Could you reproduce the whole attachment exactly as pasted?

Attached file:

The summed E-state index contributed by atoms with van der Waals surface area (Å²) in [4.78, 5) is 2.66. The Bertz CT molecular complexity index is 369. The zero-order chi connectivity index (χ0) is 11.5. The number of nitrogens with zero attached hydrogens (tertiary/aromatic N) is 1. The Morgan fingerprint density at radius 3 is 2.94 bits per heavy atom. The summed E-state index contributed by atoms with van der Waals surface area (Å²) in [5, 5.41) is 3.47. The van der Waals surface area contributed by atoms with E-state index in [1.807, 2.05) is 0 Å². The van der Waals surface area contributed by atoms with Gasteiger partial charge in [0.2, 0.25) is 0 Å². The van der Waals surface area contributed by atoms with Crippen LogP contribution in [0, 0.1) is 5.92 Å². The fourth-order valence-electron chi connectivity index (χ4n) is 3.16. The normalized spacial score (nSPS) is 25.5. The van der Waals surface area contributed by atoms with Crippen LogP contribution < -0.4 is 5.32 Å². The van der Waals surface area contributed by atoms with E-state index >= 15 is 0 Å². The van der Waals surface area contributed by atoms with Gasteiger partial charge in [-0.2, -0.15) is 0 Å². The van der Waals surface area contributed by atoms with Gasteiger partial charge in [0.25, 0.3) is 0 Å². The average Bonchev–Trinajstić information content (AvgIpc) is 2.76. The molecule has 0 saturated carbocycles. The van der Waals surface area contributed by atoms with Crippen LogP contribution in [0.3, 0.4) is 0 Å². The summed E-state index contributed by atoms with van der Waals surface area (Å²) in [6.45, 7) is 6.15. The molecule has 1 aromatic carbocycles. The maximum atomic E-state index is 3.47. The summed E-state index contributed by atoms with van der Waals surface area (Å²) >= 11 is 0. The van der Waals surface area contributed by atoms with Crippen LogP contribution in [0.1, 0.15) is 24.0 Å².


The summed E-state index contributed by atoms with van der Waals surface area (Å²) in [4.78, 5) is 2.66. The Bertz CT molecular complexity index is 369. The zero-order chi connectivity index (χ0) is 11.5. The number of nitrogens with zero attached hydrogens (tertiary/aromatic N) is 1. The Morgan fingerprint density at radius 3 is 2.94 bits per heavy atom. The summed E-state index contributed by atoms with van der Waals surface area (Å²) in [5, 5.41) is 3.47. The van der Waals surface area contributed by atoms with E-state index in [1.807, 2.05) is 0 Å². The van der Waals surface area contributed by atoms with Gasteiger partial charge in [0.2, 0.25) is 0 Å². The van der Waals surface area contributed by atoms with Crippen LogP contribution in [0, 0.1) is 5.92 Å². The fourth-order valence-electron chi connectivity index (χ4n) is 3.16. The normalized spacial score (nSPS) is 25.5. The van der Waals surface area contributed by atoms with Crippen LogP contribution < -0.4 is 5.32 Å². The van der Waals surface area contributed by atoms with E-state index >= 15 is 0 Å². The van der Waals surface area contributed by atoms with Gasteiger partial charge in [-0.2, -0.15) is 0 Å². The van der Waals surface area contributed by atoms with Gasteiger partial charge in [0.25, 0.3) is 0 Å². The average Bonchev–Trinajstić information content (AvgIpc) is 2.76. The molecule has 0 saturated carbocycles. The van der Waals surface area contributed by atoms with Crippen LogP contribution in [0.3, 0.4) is 0 Å². The summed E-state index contributed by atoms with van der Waals surface area (Å²) in [6.45, 7) is 6.15. The molecule has 1 aromatic carbocycles. The maximum atomic E-state index is 3.47. The summed E-state index contributed by atoms with van der Waals surface area (Å²) >= 11 is 0. The van der Waals surface area contributed by atoms with Crippen LogP contribution in [0.1, 0.15) is 24.0 Å².